The Dynabook and the iPhone

In America, we generally think of terms of size. If it’s bigger then it’s better mentality. You can see that in many facets of american life. However the one place where that does not ring true is with technology.  When it comes to technology, smaller is better, but only if it’s just as powerful, if not more than it’s larger predecessor. We can effectively attribute this way of thinking to the concept and overall goal of a Dynabook. There are very few people in the world who wouldn’t want a portable device that could do almost everything they could imagine. Technology has grown and evolved in a path very similar to one that would be required to create a Dynabook. From the first telephone, to the invention of mobile phones, from computers the size of a room, to sleek laptops that also double as a tablet. Even looking at the first iPod and comparing it to the latest iPod Touch, the one consistent property is that each improvement made the invention more practical, usually by reducing the size and adding more power and features. The picture below demonstrates the evolution of  storage technology over its relevant life span.

Does anyone remember floppy disks, the way of storage before cloud?

I believe the concept of the Dynabook is a portable, mass producible, flexible, customizable  device with a large amount of features that can be utilized in a casual or professional manner. As technology evolves, what is considered “portable technology” changes as well.. While boomboxes were portable in the 70’s and 80’s, you’d be hard pressed for someone in our current times to consider something portable unless it can fit in a pocket, or a purse. The goal of a Dynabook would then be to be able to augment your problem solving abilities anywhere.  We can see how the portable part is important to the goal from that connection.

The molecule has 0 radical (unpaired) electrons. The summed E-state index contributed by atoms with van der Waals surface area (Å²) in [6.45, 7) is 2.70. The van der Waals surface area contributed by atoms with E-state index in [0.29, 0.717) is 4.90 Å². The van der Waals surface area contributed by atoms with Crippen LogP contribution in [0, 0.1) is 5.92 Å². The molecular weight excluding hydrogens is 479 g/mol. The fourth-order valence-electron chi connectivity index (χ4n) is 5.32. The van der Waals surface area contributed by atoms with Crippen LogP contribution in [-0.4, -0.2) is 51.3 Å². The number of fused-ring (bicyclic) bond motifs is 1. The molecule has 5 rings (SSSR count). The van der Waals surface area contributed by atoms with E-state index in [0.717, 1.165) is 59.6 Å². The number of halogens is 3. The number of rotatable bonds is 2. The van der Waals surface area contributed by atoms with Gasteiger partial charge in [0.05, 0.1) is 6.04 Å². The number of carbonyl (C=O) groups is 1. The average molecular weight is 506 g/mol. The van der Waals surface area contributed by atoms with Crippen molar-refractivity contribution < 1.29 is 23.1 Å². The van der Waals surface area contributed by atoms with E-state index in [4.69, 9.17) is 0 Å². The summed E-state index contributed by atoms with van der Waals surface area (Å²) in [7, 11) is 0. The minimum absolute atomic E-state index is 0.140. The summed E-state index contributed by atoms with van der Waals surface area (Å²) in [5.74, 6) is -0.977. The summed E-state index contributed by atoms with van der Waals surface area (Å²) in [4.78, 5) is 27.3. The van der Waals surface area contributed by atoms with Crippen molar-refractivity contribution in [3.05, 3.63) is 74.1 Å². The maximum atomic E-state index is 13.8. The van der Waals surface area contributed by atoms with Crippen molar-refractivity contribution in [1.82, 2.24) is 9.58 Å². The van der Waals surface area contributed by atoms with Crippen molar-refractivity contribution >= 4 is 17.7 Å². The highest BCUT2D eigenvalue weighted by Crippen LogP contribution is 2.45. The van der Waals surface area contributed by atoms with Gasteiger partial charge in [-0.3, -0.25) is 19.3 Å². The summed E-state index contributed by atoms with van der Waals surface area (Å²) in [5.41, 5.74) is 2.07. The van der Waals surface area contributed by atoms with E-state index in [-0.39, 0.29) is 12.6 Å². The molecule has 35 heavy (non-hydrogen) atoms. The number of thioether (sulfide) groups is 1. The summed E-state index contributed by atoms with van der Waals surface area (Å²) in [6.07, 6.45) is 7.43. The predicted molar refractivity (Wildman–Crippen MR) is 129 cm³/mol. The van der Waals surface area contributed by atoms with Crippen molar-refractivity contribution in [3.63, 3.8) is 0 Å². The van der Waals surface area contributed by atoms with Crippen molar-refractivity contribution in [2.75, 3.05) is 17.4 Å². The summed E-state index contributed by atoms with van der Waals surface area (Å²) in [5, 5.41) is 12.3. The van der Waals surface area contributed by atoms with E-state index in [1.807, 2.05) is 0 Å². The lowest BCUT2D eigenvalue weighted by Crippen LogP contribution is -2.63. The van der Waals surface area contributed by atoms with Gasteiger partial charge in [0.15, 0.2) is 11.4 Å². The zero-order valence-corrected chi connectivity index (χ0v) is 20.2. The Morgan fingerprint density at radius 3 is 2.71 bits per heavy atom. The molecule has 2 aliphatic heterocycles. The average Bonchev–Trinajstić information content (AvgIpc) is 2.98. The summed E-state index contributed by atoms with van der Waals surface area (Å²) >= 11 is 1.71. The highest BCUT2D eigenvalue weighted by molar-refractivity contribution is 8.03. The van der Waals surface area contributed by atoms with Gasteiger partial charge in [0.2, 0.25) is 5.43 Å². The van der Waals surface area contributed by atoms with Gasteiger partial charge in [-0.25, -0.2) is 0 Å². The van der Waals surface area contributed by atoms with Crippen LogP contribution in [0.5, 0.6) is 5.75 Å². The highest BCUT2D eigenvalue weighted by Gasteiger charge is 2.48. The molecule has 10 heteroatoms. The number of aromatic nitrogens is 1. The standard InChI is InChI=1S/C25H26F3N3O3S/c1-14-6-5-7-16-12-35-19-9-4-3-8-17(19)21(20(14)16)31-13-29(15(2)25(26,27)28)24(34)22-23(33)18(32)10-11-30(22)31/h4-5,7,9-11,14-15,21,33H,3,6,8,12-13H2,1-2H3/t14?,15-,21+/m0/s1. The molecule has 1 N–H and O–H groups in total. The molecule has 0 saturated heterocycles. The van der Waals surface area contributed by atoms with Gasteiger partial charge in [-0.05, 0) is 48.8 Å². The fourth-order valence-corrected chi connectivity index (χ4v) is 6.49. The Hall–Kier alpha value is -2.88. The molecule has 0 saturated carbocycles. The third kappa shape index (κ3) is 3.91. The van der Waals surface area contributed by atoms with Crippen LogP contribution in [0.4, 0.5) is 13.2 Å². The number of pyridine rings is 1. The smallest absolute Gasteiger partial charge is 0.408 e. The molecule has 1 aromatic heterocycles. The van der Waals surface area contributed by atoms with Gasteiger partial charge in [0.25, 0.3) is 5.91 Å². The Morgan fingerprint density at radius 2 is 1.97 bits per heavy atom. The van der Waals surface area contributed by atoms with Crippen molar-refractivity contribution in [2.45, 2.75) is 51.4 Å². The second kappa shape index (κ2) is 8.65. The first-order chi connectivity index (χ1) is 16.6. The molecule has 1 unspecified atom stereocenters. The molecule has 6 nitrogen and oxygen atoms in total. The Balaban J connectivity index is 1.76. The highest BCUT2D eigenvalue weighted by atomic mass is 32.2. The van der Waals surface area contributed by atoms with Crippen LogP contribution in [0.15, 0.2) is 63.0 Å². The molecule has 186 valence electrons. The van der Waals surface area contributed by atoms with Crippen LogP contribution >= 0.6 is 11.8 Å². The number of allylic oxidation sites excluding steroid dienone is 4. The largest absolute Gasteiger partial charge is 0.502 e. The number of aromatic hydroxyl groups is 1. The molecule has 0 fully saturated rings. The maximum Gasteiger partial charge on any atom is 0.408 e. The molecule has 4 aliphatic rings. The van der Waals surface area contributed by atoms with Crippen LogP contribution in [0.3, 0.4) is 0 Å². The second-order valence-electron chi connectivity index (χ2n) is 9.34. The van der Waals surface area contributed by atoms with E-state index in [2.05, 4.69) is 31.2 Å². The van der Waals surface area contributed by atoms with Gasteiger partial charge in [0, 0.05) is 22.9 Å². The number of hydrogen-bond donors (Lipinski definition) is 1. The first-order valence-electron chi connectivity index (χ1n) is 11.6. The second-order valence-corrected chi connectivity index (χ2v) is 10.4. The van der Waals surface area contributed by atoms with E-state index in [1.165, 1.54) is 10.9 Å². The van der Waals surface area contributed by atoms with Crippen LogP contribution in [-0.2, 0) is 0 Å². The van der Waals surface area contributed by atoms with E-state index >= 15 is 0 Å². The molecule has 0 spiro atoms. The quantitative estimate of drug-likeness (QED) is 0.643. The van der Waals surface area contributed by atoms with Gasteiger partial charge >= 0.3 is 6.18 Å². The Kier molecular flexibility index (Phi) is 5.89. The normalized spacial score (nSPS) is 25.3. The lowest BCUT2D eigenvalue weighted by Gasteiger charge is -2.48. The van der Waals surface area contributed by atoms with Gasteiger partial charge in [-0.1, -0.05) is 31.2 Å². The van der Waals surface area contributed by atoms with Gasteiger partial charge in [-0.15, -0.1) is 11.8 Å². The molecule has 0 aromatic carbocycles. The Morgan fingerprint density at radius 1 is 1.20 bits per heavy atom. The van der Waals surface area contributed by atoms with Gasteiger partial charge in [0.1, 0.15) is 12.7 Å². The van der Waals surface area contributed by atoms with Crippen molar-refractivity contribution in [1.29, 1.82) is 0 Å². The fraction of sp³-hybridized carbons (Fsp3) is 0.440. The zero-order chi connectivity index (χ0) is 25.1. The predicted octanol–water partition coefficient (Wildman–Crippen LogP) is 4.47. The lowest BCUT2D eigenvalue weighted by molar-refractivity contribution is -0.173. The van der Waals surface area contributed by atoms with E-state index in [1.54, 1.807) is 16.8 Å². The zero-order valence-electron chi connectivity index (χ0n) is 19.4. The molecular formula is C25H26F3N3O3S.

Now, the iPhone has done a great job of fulfilling the goals, and following the mold of the Dynabook’s innovative  ideas.  The app store was very important because that’s what truly offers the customizable, flexible components of the product. So if it living up the the idea of a Dynabook in our modern world, what caused the controversy and backlash to the reveal of the new iPhone 6?

Left to right: iPhone 3G, iPhone 4, iPhone 5, iPhone 6 mockup (smaller of the two sizes), Retina iPad mini

The controversy comes over the rumors that the iPhone 6 will be bigger than any of the others. When the rumored size was released, the consumers were initially split. Some liked the size the way it was, or thought is was too big when the iPhone 5 was made slightly bigger than its predecessors. The others like the bigger screen movement, but only if it was also made more sleek in its design. My major takeaway from this is that very few, if any, wanted the phone to become larger. The two camps were basically, keep it smaller/the same vs. make the screen a larger percentage of the whole phone, but don’t actually make the phone bigger.

Apple later released that they were indeed making the phone more sleek as well. This reduced the controversy a bit, making consumers focus more on the other specifications such as the larger of the two could have 128 gb of storage, an improved camera, and better resolution among other things.

I believe this shows how the consumer has grown to value technology based on the concept of a Dynabook. When they felt like the product was going to become more of a hassle to carry around, backlash was the response. With society only pushing for making things smaller and portable, maybe the day where a Dynabook exist in reality exactly how it is supposed to function in concept.

 

Leave a Reply

Your email address will not be published.